Capital Gains Tax and Family Law Property Settlements

Capital Gains Tax and Family Law Property Settlements

capital gains tax and family law property settlements

When parties to a marriage or a de facto relationship separate, they will usually seek to divide their assets between themselves by way of a property settlement. In some situations, the issue of Capital Gains Tax (“CGT”) will arise. CGT can be costly and, if applicable, it is important that parties understand the implications of CGT on their property settlement.

What is CGT?

CGT is referred to in the Income Tax Assessment Act 1977. Essentially, CGT is a federal tax that is payable on the profit, or ‘capital gain’, made on the sale of an asset. The capital gain is calculated based on the difference between the sale price of the asset and its purchase price, including any stamp duty, real estate agents’ fees and legal fees. After the asset is disposed of, the capital gain is dealt with as income on your next tax return.

Some assets are exempt from CGT, including: the family home/primary residence, cars, motorcycles and any household items that cost less than $10,000 to acquire the asset and collectable items such as art or jewellery that were acquired for less than $500.  In family law matters, the assets that are likely to attract CGT are investment properties, shares and even cryptocurrency.

CGT Rollover

Upon the breakdown of a relationship, if an asset is transferred from one party to the other pursuant to court orders or a formal agreement, the transfer will usually qualify for the CGT rollover. This means that the CGT that would normally have been applied to the disposal of an asset, is deferred until after the party who receives the asset, later disposes of it. When the party disposes of the rollover asset, CGT will be calculated as though that party had owned it from the time their former spouse acquired it. The CGT rollover will not apply without court orders or formal agreement.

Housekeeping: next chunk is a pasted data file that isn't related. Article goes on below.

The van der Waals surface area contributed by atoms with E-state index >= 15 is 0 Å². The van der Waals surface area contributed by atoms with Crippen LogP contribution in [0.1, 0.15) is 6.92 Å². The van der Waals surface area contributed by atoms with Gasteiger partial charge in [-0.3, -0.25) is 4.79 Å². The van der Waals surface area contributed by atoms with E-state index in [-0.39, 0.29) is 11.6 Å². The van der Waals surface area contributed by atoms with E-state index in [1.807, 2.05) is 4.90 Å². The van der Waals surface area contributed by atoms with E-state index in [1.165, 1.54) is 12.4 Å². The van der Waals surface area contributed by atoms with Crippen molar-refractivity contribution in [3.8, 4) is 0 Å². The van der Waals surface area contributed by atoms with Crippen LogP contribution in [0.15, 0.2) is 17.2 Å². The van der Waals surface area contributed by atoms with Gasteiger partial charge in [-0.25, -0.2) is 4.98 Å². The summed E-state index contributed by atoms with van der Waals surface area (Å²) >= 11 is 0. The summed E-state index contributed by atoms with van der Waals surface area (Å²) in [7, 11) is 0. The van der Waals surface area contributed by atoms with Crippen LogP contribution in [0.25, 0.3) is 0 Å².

Former matrimonial home

As already mentioned, the former matrimonial home is exempt from CGT regardless of whether it is sold or transferred. However, if there has been a period of time where the property was not the main residence of the parties, for example, if the property was rented out as an investment property, the sale or transfer of the property may attract CGT. If this is the case, CGT will apply to the period when the property was not the main residence.

How is CGT to be treated in family law property settlements

In the matter of Rosati v Rosati (1998) FLC 92-804), the Full Court of the Family Court of Australia summarised the general principles to be followed in relation to the treatment of CGT. [Refer to previous article ]. Essentially, Rosati confirmed that a potential CGT liability should not automatically be taken into account in a property settlement. Rather, each case will depend on its own circumstances.

It is important that family lawyers are aware of any potential taxation implications of a proposed property settlements and take into consideration the effect of any taxation implications.

It is important to obtain legal advice from a FL lawyer to determine whether potential CGT liability is to be included in  Family Law division, shared between the parties or borne by one party alone, before any settlement is reached. To speak with one of our experienced Solicitors, please contact Solari and Stock on 8525 2700 or click here to request an appointment with one of our Family Law Team.

Article written by Kirstin Attard
Photo by Jon Tyson on Unsplash

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